Capped Wheatear

Oenanthe pileata

The Capped Wheatear inhabits dry, grassy or scrubby plains with open or overgrazed patches and often a rocky substrate, as well as recently ploughed or harvested fields. They feed on a very wide range of invertebrates and occasionally seeds and fruit. They move considerable distances after suitable habitat as their habitat changes with the seasons, and are especially fond of recently burned veld. They love sitting on elevated perches, like termite mounds or fence posts, and flies low to the ground between such vantage points.

Capped Wheatears are usually seen in pairs, or small family groups towards the end of the breeding season. Pairs are monogamous and territorial, and place their nests deep inside rodent burrows. In our part of the world Capped Wheatears breed in spring and summer. Clutches contain 2-5 eggs. Adults measure around 17cm in length and weigh approximately 25g.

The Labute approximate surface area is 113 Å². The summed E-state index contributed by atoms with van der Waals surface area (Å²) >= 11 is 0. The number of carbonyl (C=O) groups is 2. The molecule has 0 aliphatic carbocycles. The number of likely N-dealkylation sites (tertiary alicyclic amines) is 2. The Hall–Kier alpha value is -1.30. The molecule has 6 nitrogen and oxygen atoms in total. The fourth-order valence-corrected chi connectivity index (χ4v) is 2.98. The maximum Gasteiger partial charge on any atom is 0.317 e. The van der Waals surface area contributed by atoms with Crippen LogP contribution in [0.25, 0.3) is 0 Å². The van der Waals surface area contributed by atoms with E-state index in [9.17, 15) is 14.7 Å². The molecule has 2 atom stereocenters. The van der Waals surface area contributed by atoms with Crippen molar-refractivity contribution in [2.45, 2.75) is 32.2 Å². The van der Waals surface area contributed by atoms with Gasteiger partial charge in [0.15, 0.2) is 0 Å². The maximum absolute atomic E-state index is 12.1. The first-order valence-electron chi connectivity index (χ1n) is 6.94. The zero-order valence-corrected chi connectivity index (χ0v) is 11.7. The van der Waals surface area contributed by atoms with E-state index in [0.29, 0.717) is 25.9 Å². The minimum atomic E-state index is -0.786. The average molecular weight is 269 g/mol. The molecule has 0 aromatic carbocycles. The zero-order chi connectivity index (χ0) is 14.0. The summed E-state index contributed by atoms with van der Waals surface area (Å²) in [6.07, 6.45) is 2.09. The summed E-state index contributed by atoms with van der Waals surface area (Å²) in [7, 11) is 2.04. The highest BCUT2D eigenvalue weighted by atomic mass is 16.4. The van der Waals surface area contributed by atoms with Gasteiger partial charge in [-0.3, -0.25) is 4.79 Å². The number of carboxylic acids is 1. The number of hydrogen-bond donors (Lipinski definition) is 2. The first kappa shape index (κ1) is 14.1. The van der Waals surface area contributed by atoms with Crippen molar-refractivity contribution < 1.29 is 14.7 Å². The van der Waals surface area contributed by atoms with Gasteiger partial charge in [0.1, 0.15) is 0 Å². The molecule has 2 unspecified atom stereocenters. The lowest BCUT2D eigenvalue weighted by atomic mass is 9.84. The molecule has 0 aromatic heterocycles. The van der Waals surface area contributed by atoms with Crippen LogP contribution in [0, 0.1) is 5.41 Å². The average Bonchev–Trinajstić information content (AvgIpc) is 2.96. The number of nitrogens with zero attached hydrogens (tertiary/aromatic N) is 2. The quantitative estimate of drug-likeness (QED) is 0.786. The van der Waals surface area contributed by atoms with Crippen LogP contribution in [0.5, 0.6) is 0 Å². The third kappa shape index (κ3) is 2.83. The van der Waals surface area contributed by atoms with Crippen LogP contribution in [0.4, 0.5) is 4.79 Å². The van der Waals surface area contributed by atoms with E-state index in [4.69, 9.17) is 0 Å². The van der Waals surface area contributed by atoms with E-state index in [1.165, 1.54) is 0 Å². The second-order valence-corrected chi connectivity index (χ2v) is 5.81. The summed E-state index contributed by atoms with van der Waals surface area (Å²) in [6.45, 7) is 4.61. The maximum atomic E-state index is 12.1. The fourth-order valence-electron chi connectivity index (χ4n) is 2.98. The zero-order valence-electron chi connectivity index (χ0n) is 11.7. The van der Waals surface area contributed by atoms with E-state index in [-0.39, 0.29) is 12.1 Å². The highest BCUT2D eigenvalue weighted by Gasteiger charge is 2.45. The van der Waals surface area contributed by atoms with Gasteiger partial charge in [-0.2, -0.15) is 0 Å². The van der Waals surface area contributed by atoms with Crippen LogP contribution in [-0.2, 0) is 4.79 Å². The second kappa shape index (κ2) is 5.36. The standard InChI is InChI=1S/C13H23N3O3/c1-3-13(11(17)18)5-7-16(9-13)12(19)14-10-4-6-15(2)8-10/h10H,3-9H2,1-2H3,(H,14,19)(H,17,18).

According to the IUCN, the Capped Wheatear is a species of least concern. In South Africa they can be seen in the central and western parts of the country, being absent for the most part from the eastern parts of the Eastern Cape, Kwazulu-Natal and the Lowveld. Furthermore their distribution stretches beyond our borders to the DRC in the west and Kenya on the east of the continent.


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